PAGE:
[0014] The preferred and alternative embodiments of the present invention are described in detail below with reference to the following drawings.

[0015]FIG. 1 shows a timeline of event triggers driving an index table and a state table for controlling an interactive software application according to an embodiment of the present invention;

[0016]FIG. 2 is a flowchart of a routine for executing state changes and index points in an index table according to an embodiment of the present invention;

[0017]FIG. 3 is a flowchart of a routine for emulating state changes and index points in an index table according to an embodiment of the present invention;

[0018]FIG. 4 is a is a set of windows for reviewing and revising attribute changes and index points;

[0019]FIG. 5 is a block diagram of an environment for creating, disseminating and using applications using an embodiment of the present invention;

[0020]FIG. 6 is a block diagram of an interpreter executing an application using state changes and index points in accordance with an embodiment of the present invention; and

[0021]FIG. 7 is a block diagram of a data processing/media control system for executing or emulating applications according to an embodiment of the present invention.

DETAILED DESCRIPTION OF THE INVENTION

[0022] By way of overview, embodiments of the present invention provide a method, a computer readable medium, and a data system for controlling computer system operation during execution of the computer system. Using embodiments of the present invention, at least one attribute change of a computer system to occur during execution of the computer system is identified. The attribute change is associated with a state change occurring in the computer system such that the state change initiates the attribute change. Index points are identified in the execution of the computer system indicative of when the state change is to occur. These index points are associated with appropriate state changes. Upon execution of the computer system, reaching events associated with the index points triggers the associated state changes and, thus, the associated attributes are changed automatically upon reaching the appropriate index points. Embodiments of the present invention suitably operate in a broadcast environment where execution of the computer system is correlated with a media program, and the media program and data concerning attribute changes and index points are broadcast via digital transmission. Embodiments of the present invention also suitably operate in an emulation environment where the media program and data concerning attribute changes and index points are loaded into an emulator where their presentation can be tested, monitored, and revised if necessary.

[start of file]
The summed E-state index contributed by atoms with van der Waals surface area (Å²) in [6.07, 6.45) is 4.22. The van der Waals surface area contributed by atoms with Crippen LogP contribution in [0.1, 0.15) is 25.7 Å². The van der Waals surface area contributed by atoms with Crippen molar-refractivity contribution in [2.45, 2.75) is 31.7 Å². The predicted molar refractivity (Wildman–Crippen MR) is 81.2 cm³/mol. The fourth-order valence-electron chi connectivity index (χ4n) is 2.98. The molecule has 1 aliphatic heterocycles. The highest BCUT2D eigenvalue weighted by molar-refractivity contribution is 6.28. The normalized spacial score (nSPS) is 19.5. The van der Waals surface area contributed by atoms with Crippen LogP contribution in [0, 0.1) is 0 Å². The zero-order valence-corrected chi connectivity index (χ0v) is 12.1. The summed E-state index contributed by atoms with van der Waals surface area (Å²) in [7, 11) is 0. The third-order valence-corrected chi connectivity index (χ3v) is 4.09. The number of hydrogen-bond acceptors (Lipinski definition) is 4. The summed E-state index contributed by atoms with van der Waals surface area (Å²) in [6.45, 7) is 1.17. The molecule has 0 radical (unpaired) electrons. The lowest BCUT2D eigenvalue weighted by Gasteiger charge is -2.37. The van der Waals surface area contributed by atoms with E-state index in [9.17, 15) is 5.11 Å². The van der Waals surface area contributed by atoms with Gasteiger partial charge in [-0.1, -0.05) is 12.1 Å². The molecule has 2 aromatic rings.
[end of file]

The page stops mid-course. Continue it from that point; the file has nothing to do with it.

[0023]FIG. 1 shows exemplary interaction between a video timeline 102 for a program with identified events 104, 106, 108, and 110, an index table 112, a plurality of state changes collected in a state table 114, and a program display 116 in one embodiment of the invention that is given by way of a non-limiting example. The operation of the state changes stored in the state table 114, the operation of the index points contained in the index table 112, and a facility for generating such control information as manifested in the tables 112 and 114 are further described in the concurrently-filed, co-pending patent applications entitled “METHOD AND SYSTEM FOR AUTOMATIC CONTROL OF GRAPHICAL COMPUTER APPLICATION APPEARANCE AND EXECUTION,” bearing attorney docket number ENSE-1-1003, “METHOD AND SYSTEM FOR FLEXIBLE TIME-BASED CONTROL OF APPEARANCE AND BEHAVIOR OF SOFTWARE APPLICATION,” bearing attorney docket number ENSE-1-1004, and “METHOD AND SYSTEM FOR GENERATING FLEXIBLE TIME-BASED CONTROL OF APPLICATION APPEARANCE AND BEHAVIOR,” bearing attorney docket number ENSE-1-1010, respectively, the contents of which are hereby incorporated by reference.